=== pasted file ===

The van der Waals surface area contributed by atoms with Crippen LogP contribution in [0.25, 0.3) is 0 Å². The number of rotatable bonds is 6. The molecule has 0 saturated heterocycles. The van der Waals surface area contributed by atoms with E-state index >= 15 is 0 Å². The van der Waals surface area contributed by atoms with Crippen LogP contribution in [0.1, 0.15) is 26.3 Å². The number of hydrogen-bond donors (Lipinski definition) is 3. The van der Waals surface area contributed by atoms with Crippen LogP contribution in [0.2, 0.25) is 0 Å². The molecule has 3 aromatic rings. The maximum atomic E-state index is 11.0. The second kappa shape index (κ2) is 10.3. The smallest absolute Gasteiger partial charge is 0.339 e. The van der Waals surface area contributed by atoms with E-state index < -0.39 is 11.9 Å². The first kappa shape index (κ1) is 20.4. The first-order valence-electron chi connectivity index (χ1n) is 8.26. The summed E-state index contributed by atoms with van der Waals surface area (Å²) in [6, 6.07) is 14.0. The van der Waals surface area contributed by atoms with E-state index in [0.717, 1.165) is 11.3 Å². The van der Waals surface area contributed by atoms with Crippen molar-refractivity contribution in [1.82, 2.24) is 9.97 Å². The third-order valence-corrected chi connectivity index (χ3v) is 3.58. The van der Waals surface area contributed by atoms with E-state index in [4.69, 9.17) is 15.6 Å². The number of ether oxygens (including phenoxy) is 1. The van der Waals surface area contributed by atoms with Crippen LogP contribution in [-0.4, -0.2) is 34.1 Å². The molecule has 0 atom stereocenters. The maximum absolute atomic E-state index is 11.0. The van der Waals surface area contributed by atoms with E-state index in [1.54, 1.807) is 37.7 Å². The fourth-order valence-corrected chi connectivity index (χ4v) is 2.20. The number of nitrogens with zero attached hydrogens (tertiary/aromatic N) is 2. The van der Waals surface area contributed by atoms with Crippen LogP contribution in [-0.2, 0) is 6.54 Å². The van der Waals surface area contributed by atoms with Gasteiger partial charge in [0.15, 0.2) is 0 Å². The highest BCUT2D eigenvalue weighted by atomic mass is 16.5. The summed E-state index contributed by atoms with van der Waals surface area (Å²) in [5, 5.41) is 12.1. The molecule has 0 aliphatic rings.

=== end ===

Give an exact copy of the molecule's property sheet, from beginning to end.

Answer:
The van der Waals surface area contributed by atoms with Crippen LogP contribution in [0.25, 0.3) is 0 Å². The number of rotatable bonds is 6. The molecule has 0 saturated heterocycles. The van der Waals surface area contributed by atoms with E-state index >= 15 is 0 Å². The van der Waals surface area contributed by atoms with Crippen LogP contribution in [0.1, 0.15) is 26.3 Å². The number of hydrogen-bond donors (Lipinski definition) is 3. The van der Waals surface area contributed by atoms with Crippen LogP contribution in [0.2, 0.25) is 0 Å². The molecule has 3 aromatic rings. The maximum atomic E-state index is 11.0. The second kappa shape index (κ2) is 10.3. The smallest absolute Gasteiger partial charge is 0.339 e. The van der Waals surface area contributed by atoms with E-state index < -0.39 is 11.9 Å². The first kappa shape index (κ1) is 20.4. The first-order valence-electron chi connectivity index (χ1n) is 8.26. The summed E-state index contributed by atoms with van der Waals surface area (Å²) in [6, 6.07) is 14.0. The van der Waals surface area contributed by atoms with E-state index in [0.717, 1.165) is 11.3 Å². The van der Waals surface area contributed by atoms with Crippen molar-refractivity contribution in [1.82, 2.24) is 9.97 Å². The third-order valence-corrected chi connectivity index (χ3v) is 3.58. The van der Waals surface area contributed by atoms with E-state index in [4.69, 9.17) is 15.6 Å². The number of ether oxygens (including phenoxy) is 1. The van der Waals surface area contributed by atoms with Crippen LogP contribution in [-0.4, -0.2) is 34.1 Å². The molecule has 0 atom stereocenters. The maximum absolute atomic E-state index is 11.0. The van der Waals surface area contributed by atoms with E-state index in [1.54, 1.807) is 37.7 Å². The fourth-order valence-corrected chi connectivity index (χ4v) is 2.20. The number of nitrogens with zero attached hydrogens (tertiary/aromatic N) is 2. The van der Waals surface area contributed by atoms with Crippen LogP contribution in [-0.2, 0) is 6.54 Å². The van der Waals surface area contributed by atoms with Gasteiger partial charge in [0.15, 0.2) is 0 Å². The highest BCUT2D eigenvalue weighted by atomic mass is 16.5. The summed E-state index contributed by atoms with van der Waals surface area (Å²) in [5, 5.41) is 12.1. The molecule has 0 aliphatic rings.